Thursday, January 25, 2007

rescue me

life in the canyon is always an adventure, and this week was no exception. on tuesday night a fire broke out at a residence on kirkwood, just south of us. i was still at work; 00soul called to tell me that traffic was at a standstill. a friend of ours who was on his way over to listen to records with mr. soul got caught up in the chaos and took hours to get to our place. poor guy. a few hours later, when i made my way up the hill, the traffic had cleared out, but you could smell that burnt-structure smell, and when i passed through the intersection at kirkwood, fire engines were still parked up the street and a lot of water was running down.

as is often the case with stuff that happens in the canyon, there was no news report. but the next day i found the LAFD's blog and read all about how lucky we were. (click the link above to learn more.) a little more wind, a little less person-power, a little slower on the response -- and we might've been looking at a serious, serious blaze.

so, yay for the firefighters and yay also for their greatly informative blog.

ya'd think that would be enough with the emergency situations, but the canyon wasn't done with us yet. i am hoping we won't be hitting every type of major disaster, but, where tuesday night was fire, last night was flood.

somewhere around 11 or 11:30 p.m., i was sitting in the office at the back of the house, checking my email or somesuch, when i heard a sound that i at first took to be leaves blowing across the concrete patio, just on the other side of the wall/window. "is it really windy?" i asked rhetorically, and then went out the front door to check it out. it was sorta windy, but not blastingly so. around that time i heard a couple of fire engines go screaming up the street. "geez, not again," i thought, and returned to the office.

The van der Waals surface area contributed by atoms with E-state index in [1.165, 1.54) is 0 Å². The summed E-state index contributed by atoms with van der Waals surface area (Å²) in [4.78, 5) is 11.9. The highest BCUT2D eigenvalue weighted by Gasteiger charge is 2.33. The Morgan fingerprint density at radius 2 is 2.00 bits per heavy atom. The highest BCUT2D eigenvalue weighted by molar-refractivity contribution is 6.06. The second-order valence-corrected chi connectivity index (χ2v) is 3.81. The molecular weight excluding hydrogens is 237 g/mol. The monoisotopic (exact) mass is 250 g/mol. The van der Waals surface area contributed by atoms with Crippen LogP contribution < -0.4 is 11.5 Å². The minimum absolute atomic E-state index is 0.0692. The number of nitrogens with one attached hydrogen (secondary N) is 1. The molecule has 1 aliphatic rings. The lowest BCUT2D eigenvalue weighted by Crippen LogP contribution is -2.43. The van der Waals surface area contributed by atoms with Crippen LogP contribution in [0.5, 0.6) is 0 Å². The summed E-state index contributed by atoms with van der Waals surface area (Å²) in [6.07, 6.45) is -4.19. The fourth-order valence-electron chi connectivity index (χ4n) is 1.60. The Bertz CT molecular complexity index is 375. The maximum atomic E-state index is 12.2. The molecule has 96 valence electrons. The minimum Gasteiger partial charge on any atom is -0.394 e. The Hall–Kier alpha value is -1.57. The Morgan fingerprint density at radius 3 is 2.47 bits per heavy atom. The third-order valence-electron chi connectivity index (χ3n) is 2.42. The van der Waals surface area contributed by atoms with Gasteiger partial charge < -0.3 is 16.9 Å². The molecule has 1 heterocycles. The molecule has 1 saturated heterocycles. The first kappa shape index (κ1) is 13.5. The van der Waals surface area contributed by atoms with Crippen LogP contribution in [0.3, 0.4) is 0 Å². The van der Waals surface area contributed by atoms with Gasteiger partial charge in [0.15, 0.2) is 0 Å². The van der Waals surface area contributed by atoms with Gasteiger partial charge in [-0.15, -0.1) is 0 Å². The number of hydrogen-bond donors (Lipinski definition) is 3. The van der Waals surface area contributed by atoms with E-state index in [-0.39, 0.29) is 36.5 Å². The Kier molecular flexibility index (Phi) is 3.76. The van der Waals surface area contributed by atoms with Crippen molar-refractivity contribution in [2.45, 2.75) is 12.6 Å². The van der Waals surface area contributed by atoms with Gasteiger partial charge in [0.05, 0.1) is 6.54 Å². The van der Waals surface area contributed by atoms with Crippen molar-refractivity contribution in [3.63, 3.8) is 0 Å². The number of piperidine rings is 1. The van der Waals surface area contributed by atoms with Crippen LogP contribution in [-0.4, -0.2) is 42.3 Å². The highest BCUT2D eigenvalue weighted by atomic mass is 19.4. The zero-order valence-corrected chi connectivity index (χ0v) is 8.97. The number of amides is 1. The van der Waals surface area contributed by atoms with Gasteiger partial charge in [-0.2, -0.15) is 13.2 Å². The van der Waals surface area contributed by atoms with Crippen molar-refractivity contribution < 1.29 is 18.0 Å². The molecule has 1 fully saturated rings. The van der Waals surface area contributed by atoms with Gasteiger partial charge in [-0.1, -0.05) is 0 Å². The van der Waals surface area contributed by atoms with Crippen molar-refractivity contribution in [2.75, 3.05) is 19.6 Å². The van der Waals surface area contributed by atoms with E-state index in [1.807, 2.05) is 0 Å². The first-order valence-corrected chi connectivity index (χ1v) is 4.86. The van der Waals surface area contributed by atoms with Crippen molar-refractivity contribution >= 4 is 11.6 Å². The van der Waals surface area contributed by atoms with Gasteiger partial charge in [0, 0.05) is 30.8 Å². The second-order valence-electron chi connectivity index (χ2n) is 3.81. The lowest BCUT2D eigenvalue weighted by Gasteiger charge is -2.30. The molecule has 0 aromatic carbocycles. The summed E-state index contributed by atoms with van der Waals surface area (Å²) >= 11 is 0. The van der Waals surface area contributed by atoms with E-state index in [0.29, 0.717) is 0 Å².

still with the sound, and then i realized it sounded like water running. rushed to the bedroom, flipped on the patio light, and what to my wondering eyes should appear but a stream of water pouring down the hillside onto the south corner of the patio! for a second i thought that our own spigot had somehow busted or been broken, but when i opened the door i realized the water (and mud) was coming from somewhere above our property.

i called to 00soul, who told me to call 911 while he pulled on his boots, grabbed a flashlight, and hurried out into the darkness to find out what the hell was happening. when i got the fire department on the line, they told me that they were just responding to a call from up on rugby place, something about a leak or a break in the water line. the dispatcher kept me on the line while he got information from the firemen at the site. he said they had arrived and were trying to find a way to shut off the water. "please hurry," i squeaked. "the water is really running down, and there's a lot of mud!" he told me to call back if it started getting into the house.